The country is approaching collapse. Yet Pharaoh is still adamant: “The Israelites will not leave! I will not give in to Moses!”
Moses knows the king is furious. He can guess what reception he will get next time he goes to the palace. But it has to be done. So God decides to lift Moses’ spirits. Hence the sidra begins, “The Lord said to Moses, Bo el Paroh.”
The translation says, “Go to Pharaoh”. But the two-letter word bo doesn’t mean “go”. Another two-letter word, lech, means “go”. Bo means “come”.
God says, “Come to Pharaoh; I will be with you!” And with this assurance Moses can carry out his task. He will not be alone!
There is a question we all need to ask ourselves. Do we say “go” or “come” when others are facing a challenging moment?
Do we say to a fellow Jew, “Go – be a better Jew” or “Come – let us work on our Judaism together”?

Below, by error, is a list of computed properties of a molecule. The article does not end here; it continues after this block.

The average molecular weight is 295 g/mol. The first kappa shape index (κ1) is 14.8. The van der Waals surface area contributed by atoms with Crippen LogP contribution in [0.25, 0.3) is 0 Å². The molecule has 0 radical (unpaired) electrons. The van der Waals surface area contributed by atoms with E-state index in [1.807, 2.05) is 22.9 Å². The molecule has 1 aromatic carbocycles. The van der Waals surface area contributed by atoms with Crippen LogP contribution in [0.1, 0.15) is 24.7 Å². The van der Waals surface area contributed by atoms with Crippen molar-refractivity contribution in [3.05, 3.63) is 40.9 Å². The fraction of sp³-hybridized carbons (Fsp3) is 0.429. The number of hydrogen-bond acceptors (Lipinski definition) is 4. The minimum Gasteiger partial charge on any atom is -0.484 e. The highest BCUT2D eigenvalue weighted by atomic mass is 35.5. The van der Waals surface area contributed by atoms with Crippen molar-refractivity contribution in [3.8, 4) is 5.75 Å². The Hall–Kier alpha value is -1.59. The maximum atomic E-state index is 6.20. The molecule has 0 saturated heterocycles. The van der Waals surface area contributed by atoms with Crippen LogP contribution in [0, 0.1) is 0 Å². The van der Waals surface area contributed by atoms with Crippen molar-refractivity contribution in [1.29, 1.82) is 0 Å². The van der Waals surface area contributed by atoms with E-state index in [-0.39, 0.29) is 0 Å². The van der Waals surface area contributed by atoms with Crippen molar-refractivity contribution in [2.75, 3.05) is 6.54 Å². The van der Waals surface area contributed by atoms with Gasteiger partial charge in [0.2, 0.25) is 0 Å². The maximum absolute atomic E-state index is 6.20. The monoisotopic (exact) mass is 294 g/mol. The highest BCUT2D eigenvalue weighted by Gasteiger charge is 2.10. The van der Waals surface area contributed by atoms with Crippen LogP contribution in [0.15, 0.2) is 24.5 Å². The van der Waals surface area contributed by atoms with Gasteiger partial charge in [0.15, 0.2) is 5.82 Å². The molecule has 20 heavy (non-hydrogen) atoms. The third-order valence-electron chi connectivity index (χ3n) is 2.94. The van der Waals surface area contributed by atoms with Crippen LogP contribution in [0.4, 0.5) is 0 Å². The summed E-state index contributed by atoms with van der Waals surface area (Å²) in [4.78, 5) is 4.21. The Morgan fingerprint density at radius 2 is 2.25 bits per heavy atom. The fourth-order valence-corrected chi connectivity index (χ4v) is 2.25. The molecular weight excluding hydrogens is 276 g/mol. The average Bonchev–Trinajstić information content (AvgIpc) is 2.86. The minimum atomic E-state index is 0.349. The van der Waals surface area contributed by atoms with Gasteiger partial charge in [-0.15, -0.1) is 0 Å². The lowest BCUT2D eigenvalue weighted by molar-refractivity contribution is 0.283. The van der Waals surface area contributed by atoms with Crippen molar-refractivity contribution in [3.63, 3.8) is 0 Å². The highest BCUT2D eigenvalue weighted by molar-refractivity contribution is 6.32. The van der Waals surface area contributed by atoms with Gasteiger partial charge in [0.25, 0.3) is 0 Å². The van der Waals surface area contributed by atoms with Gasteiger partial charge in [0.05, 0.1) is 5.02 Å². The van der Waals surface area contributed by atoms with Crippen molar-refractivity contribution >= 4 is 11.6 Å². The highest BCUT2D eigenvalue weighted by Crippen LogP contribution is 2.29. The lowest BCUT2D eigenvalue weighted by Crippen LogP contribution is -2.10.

Do we say to a communal cause, “Go – if you’re short of funds cut down on your activities!” or “Come – let us work together to find means for you to keep going”?
When Shabbat comes do we tell our children, “Go to synagogue on your own!” or “Come – let us come to shule together as a family”?
When our children become adults do we say, “Go – run your lives decently and honestly!” or “Come – let’s join forces and commit our whole family to do what is right”?
When someone is plunged into illness, despair, doubt or bereavement, do we say, “Go – it’s your problem!” or “Come – let me be with you and share your load”?
Saying “come” and not “go” is the beginning of being a mensch.